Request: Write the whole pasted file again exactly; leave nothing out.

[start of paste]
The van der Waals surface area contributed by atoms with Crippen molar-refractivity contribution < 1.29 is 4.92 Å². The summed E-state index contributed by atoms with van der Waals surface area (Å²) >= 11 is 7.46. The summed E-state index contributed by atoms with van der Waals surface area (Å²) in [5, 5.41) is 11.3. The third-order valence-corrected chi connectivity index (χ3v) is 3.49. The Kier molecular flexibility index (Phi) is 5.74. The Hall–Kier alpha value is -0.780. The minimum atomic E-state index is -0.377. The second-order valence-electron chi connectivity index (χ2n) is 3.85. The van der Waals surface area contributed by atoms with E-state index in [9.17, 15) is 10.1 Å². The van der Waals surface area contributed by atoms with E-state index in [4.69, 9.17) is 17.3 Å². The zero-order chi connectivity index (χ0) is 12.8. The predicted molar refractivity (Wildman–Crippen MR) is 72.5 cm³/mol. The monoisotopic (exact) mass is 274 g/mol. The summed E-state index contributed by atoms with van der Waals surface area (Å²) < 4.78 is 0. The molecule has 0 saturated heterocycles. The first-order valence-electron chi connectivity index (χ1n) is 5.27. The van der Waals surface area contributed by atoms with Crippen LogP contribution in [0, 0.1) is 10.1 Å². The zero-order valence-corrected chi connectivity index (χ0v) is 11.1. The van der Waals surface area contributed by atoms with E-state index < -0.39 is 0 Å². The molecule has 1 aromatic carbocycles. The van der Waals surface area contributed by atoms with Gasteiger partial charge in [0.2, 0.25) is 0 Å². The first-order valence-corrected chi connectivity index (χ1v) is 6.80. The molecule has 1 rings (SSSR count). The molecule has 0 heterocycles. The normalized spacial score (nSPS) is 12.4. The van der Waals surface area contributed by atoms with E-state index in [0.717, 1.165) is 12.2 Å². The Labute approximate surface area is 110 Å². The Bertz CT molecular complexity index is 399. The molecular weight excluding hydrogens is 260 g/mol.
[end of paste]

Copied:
The van der Waals surface area contributed by atoms with Crippen molar-refractivity contribution < 1.29 is 4.92 Å². The summed E-state index contributed by atoms with van der Waals surface area (Å²) >= 11 is 7.46. The summed E-state index contributed by atoms with van der Waals surface area (Å²) in [5, 5.41) is 11.3. The third-order valence-corrected chi connectivity index (χ3v) is 3.49. The Kier molecular flexibility index (Phi) is 5.74. The Hall–Kier alpha value is -0.780. The minimum atomic E-state index is -0.377. The second-order valence-electron chi connectivity index (χ2n) is 3.85. The van der Waals surface area contributed by atoms with E-state index in [9.17, 15) is 10.1 Å². The van der Waals surface area contributed by atoms with E-state index in [4.69, 9.17) is 17.3 Å². The zero-order chi connectivity index (χ0) is 12.8. The predicted molar refractivity (Wildman–Crippen MR) is 72.5 cm³/mol. The monoisotopic (exact) mass is 274 g/mol. The summed E-state index contributed by atoms with van der Waals surface area (Å²) < 4.78 is 0. The molecule has 0 saturated heterocycles. The first-order valence-electron chi connectivity index (χ1n) is 5.27. The van der Waals surface area contributed by atoms with Crippen LogP contribution in [0, 0.1) is 10.1 Å². The zero-order valence-corrected chi connectivity index (χ0v) is 11.1. The van der Waals surface area contributed by atoms with E-state index < -0.39 is 0 Å². The molecule has 1 aromatic carbocycles. The van der Waals surface area contributed by atoms with Gasteiger partial charge in [0.2, 0.25) is 0 Å². The first-order valence-corrected chi connectivity index (χ1v) is 6.80. The molecule has 1 rings (SSSR count). The molecule has 0 heterocycles. The normalized spacial score (nSPS) is 12.4. The van der Waals surface area contributed by atoms with E-state index in [0.717, 1.165) is 12.2 Å². The Labute approximate surface area is 110 Å². The Bertz CT molecular complexity index is 399. The molecular weight excluding hydrogens is 260 g/mol.